During the postseason, Randolph averages 18.4 points on 52.3 percent shooting, while Gasol is at 18.7 points and 49.1 percent.

    The Grizzlies become less effective offensively only when they go away from that strength.

    The more tempo is pushed, the more jump shots are taken, the less of an opportunity there is for the Memphis bigs to dominate.

    In their Game 3 win against the Oklahoma City Thunder, Randolph and Gasol converted 10 of the 30 field goals the Grizzlies made as a team while attempting 26 of their 74 shots in total.

    So long as the offensive ratio remains interior-oriented within the half court, the Grizzlies will continue to win.

Golden State Warriors: An Injury to Stephen Curry

7 of 8

    According to Scott Howard-Cooper of NBA.com, Golden State Warriors guard Stephen Curry is a game-time decision heading into Game 4 with the San Antonio Spurs.

    It's simple and obvious, but the Warriors cannot afford to lose Curry for any length of time.

    X-rays on the left ankle he rolled with five minutes remaining in Game 3 came back negative, and Curry is receiving treatment in preparation for Game 4.

    If he can't go, however, the Warriors' chances of evening their series at 2-2 with the Spurs decrease dramatically.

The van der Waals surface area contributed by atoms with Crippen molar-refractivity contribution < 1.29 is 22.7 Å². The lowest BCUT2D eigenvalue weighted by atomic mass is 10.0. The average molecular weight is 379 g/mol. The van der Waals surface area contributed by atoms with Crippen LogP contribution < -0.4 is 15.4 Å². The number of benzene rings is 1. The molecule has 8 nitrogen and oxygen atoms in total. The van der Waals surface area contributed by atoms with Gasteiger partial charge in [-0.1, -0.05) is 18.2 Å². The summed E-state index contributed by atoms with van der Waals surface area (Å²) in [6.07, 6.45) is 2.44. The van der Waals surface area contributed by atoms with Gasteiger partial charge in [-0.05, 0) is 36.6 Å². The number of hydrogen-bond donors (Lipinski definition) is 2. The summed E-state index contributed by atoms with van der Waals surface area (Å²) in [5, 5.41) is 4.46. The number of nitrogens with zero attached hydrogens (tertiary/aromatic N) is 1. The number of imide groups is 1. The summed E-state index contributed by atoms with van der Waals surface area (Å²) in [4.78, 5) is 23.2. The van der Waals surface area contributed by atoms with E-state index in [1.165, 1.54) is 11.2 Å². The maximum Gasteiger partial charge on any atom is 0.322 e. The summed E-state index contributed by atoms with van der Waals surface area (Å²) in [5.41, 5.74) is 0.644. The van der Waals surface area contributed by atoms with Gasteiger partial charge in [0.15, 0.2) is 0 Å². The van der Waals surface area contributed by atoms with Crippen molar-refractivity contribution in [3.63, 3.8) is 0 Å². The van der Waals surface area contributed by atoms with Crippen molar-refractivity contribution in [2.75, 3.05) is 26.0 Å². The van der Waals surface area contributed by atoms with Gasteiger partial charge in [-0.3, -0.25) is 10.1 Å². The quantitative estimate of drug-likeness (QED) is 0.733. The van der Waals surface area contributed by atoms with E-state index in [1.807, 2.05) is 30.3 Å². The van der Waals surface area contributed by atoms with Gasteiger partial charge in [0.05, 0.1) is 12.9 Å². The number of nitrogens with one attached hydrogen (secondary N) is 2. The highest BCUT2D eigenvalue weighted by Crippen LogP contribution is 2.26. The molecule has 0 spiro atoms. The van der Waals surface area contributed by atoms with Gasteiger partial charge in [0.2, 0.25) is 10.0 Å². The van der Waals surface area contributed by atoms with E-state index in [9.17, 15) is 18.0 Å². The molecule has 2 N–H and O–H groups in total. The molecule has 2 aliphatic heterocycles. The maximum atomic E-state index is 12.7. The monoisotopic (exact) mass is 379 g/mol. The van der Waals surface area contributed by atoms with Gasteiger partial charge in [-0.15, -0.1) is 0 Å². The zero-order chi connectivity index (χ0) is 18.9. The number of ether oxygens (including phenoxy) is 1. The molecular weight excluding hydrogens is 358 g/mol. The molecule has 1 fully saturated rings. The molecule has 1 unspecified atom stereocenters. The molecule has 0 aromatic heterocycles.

Even with the more-than-capable Jarrett Jack starting in place of Curry, the Warriors would lose the postseason's MVP thus far at 25.3 points, 8.8 assists and four rebounds per game.

    They would also lose the opportunity to overcome the 17.1 turnovers they've averaged in the playoffs by the improbable plays Curry has made throughout.

San Antonio Spurs: Tony Parker Turning Down Jumpers

8 of 8

    Coach Gregg Popovich said it, and I agree—the San Antonio Spurs cannot afford to have Tony Parker turning down jumpers.

    After shooting 42.3 and 41.2 percent in the first two games of San Antonio's series with the Golden State Warriors, Parker finished with 32 points on 56.5 percent shooting in Game 3.

    Afterwards, according to Scott Howard-Cooper of NBA.com, Popovich offered the following on his point guard:

    I think sometimes he gets a little bit obsessed about driving it, getting to the rim. When he does that, he turns down jumpers and he forgets to play with teammates. But when he’s like tonight, like he’s played most of the season, he’ll stop, shoot the open jumper, he’ll get his share of assists, and that’s what we need him to be. He’s a scoring point guard, but he has to do it with a jump shot as well as a drive. He did that tonight.

    According to Hoopdata.com, Parker shot 46.7 percent from 10-15 feet during the 2012-13 campaign as well as 44 percent from 16-23 feet.

    When he forces defenders to account for a pull-up jumper as well as the drive, Parker becomes an impossible player to defend.